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In the traits of tone and phrasing tenor icons Zoot and Jaws were hardly doppelgangers. Jaws of the clipped rasp and pinched carving wail and Zoot with the more effusive, easygoing sound- the two together made for instant and compelling contrast in terms of both philosophy and execution. The common ground the pair shared was in the terrain of no-nonsense hard driving swing and a willingness to vigorously pull out the stops when the chance presented itself. Convening under the concert tour umbrella of Norman Granz for a string of dates through Western Europe the duo was no doubt encouraged to focus their chops on crowd-pleasing blowing. Judging from the collected performances on this recent Pablo compilation, both men were more than happy to oblige their employer’s proclivity for flashy showmanship.
The disc opens with a trio of selections from a concert in Sweden that form a nice prefatory capsule of the quintet’s dynamics. A ripping version of “The Man I Love” replete with raucous solos from both men gives way to two solo features, “My Old Flame,” which falls under Sims’ jurisdiction and “Don’t Worry About Me” surfacing within the province of Davis’ heavy breathing horn. Two more from Stuttgart follow starting with another up-tempo sally, this time through the ripe changes of “There Will Never Be Another You, which gains momentum and veracity with each succeeding chorus before culminating in a fiery close. Conversely “A Ghost of a Chance” shows off the high quality ballad credentials of the group with first Sims, and then Davis wielding an extra heavy helping of rasp, waxing romantic above Peterson’s lush chording and Bellson’s whisper soft brushes.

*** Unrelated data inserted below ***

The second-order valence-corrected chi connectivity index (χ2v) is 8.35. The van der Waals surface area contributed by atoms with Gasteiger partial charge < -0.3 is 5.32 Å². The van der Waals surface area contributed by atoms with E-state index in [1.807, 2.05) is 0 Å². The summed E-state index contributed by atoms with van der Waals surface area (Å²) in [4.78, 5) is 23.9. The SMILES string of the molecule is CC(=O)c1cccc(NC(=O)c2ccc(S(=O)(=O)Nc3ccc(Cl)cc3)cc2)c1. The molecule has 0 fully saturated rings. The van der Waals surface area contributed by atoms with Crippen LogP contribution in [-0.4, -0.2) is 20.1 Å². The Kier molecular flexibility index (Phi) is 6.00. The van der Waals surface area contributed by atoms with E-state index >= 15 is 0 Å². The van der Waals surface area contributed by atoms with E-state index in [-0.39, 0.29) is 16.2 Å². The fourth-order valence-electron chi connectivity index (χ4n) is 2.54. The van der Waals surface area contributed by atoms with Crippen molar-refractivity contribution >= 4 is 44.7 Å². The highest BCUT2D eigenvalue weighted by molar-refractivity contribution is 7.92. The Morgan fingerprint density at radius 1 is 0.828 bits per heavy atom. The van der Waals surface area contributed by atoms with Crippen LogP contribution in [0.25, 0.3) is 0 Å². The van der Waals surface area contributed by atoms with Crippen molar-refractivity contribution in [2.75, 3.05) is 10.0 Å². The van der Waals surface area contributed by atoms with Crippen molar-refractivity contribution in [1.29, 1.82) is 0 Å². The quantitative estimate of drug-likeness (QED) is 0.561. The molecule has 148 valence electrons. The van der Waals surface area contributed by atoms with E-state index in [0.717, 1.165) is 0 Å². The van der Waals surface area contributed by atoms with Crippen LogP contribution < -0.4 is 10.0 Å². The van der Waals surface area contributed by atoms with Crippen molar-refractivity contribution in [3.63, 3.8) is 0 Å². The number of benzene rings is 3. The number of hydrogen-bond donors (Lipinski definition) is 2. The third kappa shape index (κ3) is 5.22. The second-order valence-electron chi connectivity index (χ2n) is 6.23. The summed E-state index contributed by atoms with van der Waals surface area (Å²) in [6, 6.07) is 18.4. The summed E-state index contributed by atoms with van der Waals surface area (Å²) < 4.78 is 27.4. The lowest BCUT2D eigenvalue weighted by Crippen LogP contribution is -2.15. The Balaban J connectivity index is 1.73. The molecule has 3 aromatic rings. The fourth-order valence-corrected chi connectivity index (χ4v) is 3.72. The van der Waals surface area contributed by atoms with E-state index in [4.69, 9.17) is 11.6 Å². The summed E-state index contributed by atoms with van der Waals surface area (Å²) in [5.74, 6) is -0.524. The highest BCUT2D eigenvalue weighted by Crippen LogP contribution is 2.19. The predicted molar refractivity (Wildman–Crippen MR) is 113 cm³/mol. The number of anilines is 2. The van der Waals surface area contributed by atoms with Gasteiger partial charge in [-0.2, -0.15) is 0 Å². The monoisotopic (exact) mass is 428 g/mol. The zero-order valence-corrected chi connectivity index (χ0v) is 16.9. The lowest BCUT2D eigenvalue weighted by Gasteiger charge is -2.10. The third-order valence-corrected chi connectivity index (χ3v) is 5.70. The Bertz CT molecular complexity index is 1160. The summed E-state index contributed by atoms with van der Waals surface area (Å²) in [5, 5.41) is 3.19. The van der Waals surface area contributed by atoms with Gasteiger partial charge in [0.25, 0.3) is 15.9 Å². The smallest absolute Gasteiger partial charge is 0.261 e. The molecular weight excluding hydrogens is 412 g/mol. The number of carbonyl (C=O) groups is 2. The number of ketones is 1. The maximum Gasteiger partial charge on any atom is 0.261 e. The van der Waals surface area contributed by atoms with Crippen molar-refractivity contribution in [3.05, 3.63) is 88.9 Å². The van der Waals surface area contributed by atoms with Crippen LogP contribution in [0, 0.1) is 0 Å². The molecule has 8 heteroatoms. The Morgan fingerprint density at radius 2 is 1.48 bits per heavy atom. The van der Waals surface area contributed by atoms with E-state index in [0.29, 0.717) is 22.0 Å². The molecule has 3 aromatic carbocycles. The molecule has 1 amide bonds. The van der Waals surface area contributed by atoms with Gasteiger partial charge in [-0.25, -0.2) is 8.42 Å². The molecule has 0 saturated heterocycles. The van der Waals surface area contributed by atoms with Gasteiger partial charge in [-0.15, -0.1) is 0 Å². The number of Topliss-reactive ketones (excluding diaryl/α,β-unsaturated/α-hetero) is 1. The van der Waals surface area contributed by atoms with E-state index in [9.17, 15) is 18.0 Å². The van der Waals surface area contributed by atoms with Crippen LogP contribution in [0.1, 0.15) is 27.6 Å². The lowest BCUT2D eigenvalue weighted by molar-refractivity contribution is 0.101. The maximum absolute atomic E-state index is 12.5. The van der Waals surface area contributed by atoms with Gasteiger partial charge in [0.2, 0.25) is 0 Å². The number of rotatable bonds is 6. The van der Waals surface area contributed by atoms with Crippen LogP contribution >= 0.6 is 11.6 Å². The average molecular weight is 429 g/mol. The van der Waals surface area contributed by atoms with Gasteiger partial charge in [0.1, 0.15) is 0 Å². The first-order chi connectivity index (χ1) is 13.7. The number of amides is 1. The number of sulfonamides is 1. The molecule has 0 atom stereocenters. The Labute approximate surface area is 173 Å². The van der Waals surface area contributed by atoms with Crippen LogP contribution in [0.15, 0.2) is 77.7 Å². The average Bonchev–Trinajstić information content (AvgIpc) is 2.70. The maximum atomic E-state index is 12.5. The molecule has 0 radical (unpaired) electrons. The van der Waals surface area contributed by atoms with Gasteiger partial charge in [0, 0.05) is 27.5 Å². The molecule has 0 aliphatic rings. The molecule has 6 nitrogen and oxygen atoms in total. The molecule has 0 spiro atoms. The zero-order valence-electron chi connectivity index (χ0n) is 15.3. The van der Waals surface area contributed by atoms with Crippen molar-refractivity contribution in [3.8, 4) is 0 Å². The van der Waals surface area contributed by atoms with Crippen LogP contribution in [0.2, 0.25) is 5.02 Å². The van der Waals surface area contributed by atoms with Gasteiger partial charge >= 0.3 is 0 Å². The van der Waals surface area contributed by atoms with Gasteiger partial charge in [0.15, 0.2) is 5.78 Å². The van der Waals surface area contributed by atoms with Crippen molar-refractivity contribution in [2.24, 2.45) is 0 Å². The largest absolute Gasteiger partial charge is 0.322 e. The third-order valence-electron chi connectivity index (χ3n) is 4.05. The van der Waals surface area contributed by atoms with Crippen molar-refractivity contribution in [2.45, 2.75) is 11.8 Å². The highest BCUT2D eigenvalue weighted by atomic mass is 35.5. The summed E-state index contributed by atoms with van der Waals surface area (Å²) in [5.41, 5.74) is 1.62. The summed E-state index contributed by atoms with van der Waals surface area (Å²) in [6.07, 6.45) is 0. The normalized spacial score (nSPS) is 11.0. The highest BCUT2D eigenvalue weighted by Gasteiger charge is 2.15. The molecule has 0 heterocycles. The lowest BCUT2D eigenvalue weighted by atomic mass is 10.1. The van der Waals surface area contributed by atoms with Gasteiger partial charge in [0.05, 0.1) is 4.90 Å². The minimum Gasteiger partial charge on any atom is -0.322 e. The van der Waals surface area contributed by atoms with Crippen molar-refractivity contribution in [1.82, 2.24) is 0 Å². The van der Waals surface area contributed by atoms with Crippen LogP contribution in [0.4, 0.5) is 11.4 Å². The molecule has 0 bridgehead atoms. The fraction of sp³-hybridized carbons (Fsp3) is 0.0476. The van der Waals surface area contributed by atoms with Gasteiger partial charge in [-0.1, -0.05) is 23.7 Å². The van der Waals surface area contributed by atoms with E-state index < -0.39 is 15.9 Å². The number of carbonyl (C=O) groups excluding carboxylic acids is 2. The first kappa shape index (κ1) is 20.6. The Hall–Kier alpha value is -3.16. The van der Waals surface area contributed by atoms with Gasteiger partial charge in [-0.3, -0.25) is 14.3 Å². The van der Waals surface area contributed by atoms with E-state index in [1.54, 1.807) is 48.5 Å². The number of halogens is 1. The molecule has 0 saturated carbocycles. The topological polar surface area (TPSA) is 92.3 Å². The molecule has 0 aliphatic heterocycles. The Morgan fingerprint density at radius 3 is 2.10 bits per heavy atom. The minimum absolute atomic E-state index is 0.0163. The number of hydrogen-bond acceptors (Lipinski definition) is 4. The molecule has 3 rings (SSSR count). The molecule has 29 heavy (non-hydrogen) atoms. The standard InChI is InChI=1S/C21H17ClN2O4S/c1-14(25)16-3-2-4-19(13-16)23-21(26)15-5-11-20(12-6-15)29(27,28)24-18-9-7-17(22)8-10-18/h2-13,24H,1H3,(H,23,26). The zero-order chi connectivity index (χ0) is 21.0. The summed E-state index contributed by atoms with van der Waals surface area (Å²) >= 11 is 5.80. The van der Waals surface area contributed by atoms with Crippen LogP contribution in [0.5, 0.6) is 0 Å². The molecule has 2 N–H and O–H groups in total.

Representatives from stops in Belgium, Geneva and Paris round out the travelogue showcasing not only the horns, but the rhythm section as well. Pederson plucks the strings front and center on “Tangerine” while Bellson’s turn comes on the closing “Groovin’ High” where he generates a veritable wall of percussive force through a fusillade of martial press rolls that predictably sets the audience whooping and whistling. Considering the instrumentation of this touring group comparisons are perhaps inevitable to Davis’ earlier tenor tandem with Johnny Griffin. But Sims and Davis hatch upon a decidedly different dynamic with the program of standards and the particular rhythm section in tow. Suffice it to say that fans of any or all of these players won’t be sorry handing over hard-earned cash for aural admittance to these historic dates.
I love jazz because anything is possible; it has few rules and the best jazz breaks those ones. I prefer free improv because it doesn't really have any rules at all.
I was first exposed to jazz in my teens (in the late sixties).
The first jazz record I bought was Filles de Kilimanjaro by Miles Davis, shortly followed by Extrapolation by John McLaughlin.
My advice to new listeners is to listen as widely as possible and not to make snap judgments--stick with it.